The reconstruction of a private home in Terezín has brought to light old documents and precious artefacts from the former Jewish concentration camp. The unique find, which includes transport tickets and private correspondence, will be digitized and shown to the public.
Jiří Smutný was reconstructing his home when he came across a historic treasure. When digging up the floorboards in the attic he came across a sheaf of papers dating back to the early 19th century and artefacts that clearly came from the former Jewish concentration camp, which then spread across the territory of the present day town. As a history buff and collector he instantly recognized the value of the find.
“I think someone most likely hid all these things under the floorboards in the attic intentionally. There are papers dated 1830 and 1880, as well lots of documents from the time of the Terezin concentration camp.”
Historians are excited about the find which includes a batch of letters and postcards addressed to Anna Honningsberg, Judenlager, Terezinstadt, transport tickets to the camp, administrative papers from the camp, a trunk, a beer bottle from the Terezín brewery and small personal belongings of people imprisoned in the camp. Michaela Dostálová from the Terezín Memorial says the find is of immense value to them.
“Usually we get small things from private donors, memorabilia which were kept in the family. For us to get so many artefacts at once and know the exact location where they were found is quite unique.”
“I have never seen anything like it before -a timetable for toilet guards. This will definitely be part of a new exhibition we are planning. It will be good for people to see the absurdities that were part of daily life in the camp.”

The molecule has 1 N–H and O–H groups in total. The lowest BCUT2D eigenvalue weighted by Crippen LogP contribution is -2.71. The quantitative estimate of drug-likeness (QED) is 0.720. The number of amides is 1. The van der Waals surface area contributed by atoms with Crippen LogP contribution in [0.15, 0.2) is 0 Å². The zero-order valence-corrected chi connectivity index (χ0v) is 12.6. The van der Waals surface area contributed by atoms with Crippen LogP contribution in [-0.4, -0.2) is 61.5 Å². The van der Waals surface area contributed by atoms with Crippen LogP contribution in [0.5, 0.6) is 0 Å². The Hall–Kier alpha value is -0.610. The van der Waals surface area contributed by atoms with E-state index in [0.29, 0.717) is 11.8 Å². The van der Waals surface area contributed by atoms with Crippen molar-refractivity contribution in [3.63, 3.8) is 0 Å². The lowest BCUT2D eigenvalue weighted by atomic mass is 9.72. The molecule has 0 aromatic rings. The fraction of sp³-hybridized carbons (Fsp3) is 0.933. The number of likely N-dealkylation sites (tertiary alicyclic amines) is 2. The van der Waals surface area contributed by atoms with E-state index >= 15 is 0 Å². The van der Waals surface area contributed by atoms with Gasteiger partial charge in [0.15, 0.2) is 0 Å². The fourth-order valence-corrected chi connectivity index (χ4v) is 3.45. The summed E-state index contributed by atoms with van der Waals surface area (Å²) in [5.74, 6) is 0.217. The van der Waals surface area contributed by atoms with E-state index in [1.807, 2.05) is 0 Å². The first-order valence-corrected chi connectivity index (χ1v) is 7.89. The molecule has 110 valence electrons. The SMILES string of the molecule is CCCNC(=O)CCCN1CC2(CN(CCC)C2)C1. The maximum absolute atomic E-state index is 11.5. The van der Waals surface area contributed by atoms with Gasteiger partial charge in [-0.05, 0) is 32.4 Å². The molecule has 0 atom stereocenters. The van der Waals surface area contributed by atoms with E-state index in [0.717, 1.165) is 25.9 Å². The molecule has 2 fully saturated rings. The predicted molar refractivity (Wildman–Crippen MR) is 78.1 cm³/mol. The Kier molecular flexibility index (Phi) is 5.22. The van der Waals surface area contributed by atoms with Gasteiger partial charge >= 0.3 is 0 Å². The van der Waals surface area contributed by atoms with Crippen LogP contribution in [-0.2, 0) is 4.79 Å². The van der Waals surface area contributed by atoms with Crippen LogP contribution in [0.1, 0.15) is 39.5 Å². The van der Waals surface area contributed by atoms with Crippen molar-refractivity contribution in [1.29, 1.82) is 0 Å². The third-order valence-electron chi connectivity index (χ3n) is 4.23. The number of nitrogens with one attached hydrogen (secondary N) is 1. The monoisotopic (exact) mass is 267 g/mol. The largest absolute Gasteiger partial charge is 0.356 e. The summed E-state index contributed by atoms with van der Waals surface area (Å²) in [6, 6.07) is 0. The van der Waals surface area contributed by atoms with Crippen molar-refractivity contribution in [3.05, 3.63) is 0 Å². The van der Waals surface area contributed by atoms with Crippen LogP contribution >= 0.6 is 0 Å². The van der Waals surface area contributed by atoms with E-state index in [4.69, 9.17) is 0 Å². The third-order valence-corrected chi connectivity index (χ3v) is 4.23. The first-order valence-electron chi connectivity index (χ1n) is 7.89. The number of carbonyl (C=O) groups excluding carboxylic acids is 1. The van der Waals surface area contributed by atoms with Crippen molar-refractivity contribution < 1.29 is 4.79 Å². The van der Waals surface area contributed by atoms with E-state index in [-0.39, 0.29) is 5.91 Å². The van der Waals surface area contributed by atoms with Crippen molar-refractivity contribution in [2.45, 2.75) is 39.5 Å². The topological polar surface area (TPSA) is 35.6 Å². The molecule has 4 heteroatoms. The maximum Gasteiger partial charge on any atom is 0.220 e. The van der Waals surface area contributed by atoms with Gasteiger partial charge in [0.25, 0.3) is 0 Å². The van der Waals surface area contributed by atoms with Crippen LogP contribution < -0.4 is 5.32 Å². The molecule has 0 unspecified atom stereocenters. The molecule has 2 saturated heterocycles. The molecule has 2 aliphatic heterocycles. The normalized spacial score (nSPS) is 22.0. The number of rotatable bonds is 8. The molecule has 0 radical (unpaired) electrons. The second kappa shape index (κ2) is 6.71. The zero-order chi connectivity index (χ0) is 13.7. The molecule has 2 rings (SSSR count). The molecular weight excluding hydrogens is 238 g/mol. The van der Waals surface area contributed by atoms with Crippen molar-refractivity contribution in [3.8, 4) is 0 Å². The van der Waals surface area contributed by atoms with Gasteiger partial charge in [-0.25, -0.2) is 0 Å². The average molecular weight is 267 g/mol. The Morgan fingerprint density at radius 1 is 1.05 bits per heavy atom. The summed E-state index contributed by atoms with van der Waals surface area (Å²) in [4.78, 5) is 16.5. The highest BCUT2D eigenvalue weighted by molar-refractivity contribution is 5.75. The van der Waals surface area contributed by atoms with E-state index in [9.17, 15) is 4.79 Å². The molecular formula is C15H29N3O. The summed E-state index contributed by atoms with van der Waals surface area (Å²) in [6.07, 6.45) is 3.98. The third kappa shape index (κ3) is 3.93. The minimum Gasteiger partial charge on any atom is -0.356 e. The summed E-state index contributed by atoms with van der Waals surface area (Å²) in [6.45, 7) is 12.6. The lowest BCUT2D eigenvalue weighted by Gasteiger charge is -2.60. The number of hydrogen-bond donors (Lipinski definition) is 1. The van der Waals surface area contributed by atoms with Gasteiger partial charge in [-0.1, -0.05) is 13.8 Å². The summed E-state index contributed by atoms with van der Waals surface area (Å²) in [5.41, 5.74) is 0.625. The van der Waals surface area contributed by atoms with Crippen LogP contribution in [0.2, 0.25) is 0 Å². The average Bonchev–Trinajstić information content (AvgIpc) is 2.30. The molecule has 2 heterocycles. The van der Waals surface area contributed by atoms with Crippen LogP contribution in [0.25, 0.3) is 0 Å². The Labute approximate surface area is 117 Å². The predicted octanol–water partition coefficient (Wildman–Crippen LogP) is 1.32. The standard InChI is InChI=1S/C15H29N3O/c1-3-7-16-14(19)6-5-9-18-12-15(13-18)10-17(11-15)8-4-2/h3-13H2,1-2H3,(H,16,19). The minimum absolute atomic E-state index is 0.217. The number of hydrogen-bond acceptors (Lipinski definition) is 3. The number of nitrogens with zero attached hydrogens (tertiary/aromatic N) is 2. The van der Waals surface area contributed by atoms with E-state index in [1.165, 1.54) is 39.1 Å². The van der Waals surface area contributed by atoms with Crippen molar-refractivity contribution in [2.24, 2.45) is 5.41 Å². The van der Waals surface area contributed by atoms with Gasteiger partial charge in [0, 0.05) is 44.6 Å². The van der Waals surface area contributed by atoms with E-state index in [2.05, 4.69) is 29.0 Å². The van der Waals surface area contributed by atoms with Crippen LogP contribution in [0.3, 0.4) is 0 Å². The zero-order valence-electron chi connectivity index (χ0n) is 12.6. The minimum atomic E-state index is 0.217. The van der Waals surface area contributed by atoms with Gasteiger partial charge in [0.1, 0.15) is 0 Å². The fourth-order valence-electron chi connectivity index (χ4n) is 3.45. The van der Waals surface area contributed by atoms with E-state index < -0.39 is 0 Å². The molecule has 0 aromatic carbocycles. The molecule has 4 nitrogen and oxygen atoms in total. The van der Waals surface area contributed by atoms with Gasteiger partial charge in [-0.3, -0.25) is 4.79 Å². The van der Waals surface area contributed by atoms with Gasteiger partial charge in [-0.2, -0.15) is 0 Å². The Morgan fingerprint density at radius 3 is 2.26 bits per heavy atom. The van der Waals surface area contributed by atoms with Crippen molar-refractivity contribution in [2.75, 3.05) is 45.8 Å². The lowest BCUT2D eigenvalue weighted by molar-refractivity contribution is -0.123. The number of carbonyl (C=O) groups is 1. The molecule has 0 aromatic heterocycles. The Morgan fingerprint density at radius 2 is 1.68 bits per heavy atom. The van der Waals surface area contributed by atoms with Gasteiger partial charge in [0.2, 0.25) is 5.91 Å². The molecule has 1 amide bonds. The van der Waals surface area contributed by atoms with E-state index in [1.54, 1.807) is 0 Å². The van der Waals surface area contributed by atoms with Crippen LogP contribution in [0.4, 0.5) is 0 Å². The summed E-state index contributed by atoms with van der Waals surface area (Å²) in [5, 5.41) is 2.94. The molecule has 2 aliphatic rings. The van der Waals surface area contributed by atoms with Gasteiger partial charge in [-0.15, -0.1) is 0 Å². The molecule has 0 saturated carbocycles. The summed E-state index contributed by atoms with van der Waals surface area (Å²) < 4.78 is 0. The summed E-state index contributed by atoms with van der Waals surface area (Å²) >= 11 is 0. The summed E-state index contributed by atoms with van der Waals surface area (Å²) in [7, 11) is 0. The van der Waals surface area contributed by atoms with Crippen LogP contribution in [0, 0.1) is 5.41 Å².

The most valuable part of the Terezin documents found is the private correspondence of Anna Honningsberg – letters and postcards written to her from someone in Italy bearing the Reich stamp.
Anna Honningsberg was born in 1864 and Lukáš Lev, one of the Terezín Memorial guides, is currently tracing her relatives.
“She survived the war and then lived in Vienna. I am expecting further archive materials from Vienna, but it looks like her relatives are now living in Uruguay. What is important is that the letters tell us quite a lot about life in the camp.”
Once the documents are restored and have been digitized they will be placed on the Terezín Memorial’s web page and together with the objects found they will eventually be shown in an exhibition.
Meanwhile, the find has given historians reason to hope that in time others who now live in the close vicinity of the former concentration camp may come across unexpected finds that will help piece together its tragic history.
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